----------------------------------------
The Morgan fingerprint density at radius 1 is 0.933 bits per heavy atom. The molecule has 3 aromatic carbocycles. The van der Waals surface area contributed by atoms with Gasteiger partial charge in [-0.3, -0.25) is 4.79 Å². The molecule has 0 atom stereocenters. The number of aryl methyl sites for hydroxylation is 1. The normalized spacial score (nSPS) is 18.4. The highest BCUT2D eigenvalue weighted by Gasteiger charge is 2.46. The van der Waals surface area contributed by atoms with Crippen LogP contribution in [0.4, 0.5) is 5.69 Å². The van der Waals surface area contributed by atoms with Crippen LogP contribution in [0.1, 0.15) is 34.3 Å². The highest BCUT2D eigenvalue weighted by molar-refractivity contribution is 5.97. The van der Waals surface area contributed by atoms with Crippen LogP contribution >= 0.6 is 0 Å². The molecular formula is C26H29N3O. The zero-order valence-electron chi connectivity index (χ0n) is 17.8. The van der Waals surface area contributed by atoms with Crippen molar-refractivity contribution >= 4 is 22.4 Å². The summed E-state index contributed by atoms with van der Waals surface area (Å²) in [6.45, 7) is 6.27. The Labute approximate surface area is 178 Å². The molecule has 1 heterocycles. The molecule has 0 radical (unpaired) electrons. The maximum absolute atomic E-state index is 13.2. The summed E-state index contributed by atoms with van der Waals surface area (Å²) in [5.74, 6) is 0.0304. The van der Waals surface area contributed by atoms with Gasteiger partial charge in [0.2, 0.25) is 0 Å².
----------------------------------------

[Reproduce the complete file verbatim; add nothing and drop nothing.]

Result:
The Morgan fingerprint density at radius 1 is 0.933 bits per heavy atom. The molecule has 3 aromatic carbocycles. The van der Waals surface area contributed by atoms with Gasteiger partial charge in [-0.3, -0.25) is 4.79 Å². The molecule has 0 atom stereocenters. The number of aryl methyl sites for hydroxylation is 1. The normalized spacial score (nSPS) is 18.4. The highest BCUT2D eigenvalue weighted by Gasteiger charge is 2.46. The van der Waals surface area contributed by atoms with Crippen LogP contribution in [0.4, 0.5) is 5.69 Å². The van der Waals surface area contributed by atoms with Crippen LogP contribution in [0.1, 0.15) is 34.3 Å². The highest BCUT2D eigenvalue weighted by molar-refractivity contribution is 5.97. The van der Waals surface area contributed by atoms with Crippen LogP contribution >= 0.6 is 0 Å². The molecular formula is C26H29N3O. The zero-order valence-electron chi connectivity index (χ0n) is 17.8. The van der Waals surface area contributed by atoms with Crippen molar-refractivity contribution >= 4 is 22.4 Å². The summed E-state index contributed by atoms with van der Waals surface area (Å²) in [6.45, 7) is 6.27. The Labute approximate surface area is 178 Å². The molecule has 1 heterocycles. The molecule has 0 radical (unpaired) electrons. The maximum absolute atomic E-state index is 13.2. The summed E-state index contributed by atoms with van der Waals surface area (Å²) in [5.74, 6) is 0.0304. The van der Waals surface area contributed by atoms with Gasteiger partial charge in [0.2, 0.25) is 0 Å².